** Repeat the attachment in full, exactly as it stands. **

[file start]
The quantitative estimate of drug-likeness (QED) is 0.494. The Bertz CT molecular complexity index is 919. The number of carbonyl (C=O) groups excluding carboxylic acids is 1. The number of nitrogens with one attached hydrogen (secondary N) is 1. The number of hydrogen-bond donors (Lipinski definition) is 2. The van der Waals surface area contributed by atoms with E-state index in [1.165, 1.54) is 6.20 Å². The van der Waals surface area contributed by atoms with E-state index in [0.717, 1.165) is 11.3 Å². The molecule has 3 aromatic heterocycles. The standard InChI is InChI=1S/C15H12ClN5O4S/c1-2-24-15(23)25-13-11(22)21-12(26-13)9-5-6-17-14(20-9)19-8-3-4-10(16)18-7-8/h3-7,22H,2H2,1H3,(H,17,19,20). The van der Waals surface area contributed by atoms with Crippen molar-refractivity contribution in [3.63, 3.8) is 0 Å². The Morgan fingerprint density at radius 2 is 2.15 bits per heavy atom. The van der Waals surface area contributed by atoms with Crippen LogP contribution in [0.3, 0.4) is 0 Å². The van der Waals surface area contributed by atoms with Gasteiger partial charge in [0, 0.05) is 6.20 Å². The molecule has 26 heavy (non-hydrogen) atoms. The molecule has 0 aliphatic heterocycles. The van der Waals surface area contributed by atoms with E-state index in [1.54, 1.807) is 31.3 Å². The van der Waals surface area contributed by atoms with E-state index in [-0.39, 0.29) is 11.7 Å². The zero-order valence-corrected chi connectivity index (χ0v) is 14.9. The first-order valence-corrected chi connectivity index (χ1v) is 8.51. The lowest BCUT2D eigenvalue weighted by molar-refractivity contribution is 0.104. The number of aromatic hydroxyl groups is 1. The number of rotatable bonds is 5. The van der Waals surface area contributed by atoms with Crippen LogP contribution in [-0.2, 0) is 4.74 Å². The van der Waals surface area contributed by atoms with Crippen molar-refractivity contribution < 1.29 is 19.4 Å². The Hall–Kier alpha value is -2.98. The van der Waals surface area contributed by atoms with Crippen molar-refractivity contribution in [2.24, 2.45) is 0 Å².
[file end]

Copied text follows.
The quantitative estimate of drug-likeness (QED) is 0.494. The Bertz CT molecular complexity index is 919. The number of carbonyl (C=O) groups excluding carboxylic acids is 1. The number of nitrogens with one attached hydrogen (secondary N) is 1. The number of hydrogen-bond donors (Lipinski definition) is 2. The van der Waals surface area contributed by atoms with E-state index in [1.165, 1.54) is 6.20 Å². The van der Waals surface area contributed by atoms with E-state index in [0.717, 1.165) is 11.3 Å². The molecule has 3 aromatic heterocycles. The standard InChI is InChI=1S/C15H12ClN5O4S/c1-2-24-15(23)25-13-11(22)21-12(26-13)9-5-6-17-14(20-9)19-8-3-4-10(16)18-7-8/h3-7,22H,2H2,1H3,(H,17,19,20). The van der Waals surface area contributed by atoms with Crippen molar-refractivity contribution in [3.63, 3.8) is 0 Å². The Morgan fingerprint density at radius 2 is 2.15 bits per heavy atom. The van der Waals surface area contributed by atoms with Crippen LogP contribution in [0.3, 0.4) is 0 Å². The van der Waals surface area contributed by atoms with Gasteiger partial charge in [0, 0.05) is 6.20 Å². The molecule has 26 heavy (non-hydrogen) atoms. The molecule has 0 aliphatic heterocycles. The van der Waals surface area contributed by atoms with E-state index in [1.54, 1.807) is 31.3 Å². The van der Waals surface area contributed by atoms with E-state index in [-0.39, 0.29) is 11.7 Å². The zero-order valence-corrected chi connectivity index (χ0v) is 14.9. The first-order valence-corrected chi connectivity index (χ1v) is 8.51. The lowest BCUT2D eigenvalue weighted by molar-refractivity contribution is 0.104. The number of aromatic hydroxyl groups is 1. The number of rotatable bonds is 5. The van der Waals surface area contributed by atoms with Crippen LogP contribution in [-0.2, 0) is 4.74 Å². The van der Waals surface area contributed by atoms with Crippen molar-refractivity contribution < 1.29 is 19.4 Å². The Hall–Kier alpha value is -2.98. The van der Waals surface area contributed by atoms with Crippen molar-refractivity contribution in [2.24, 2.45) is 0 Å².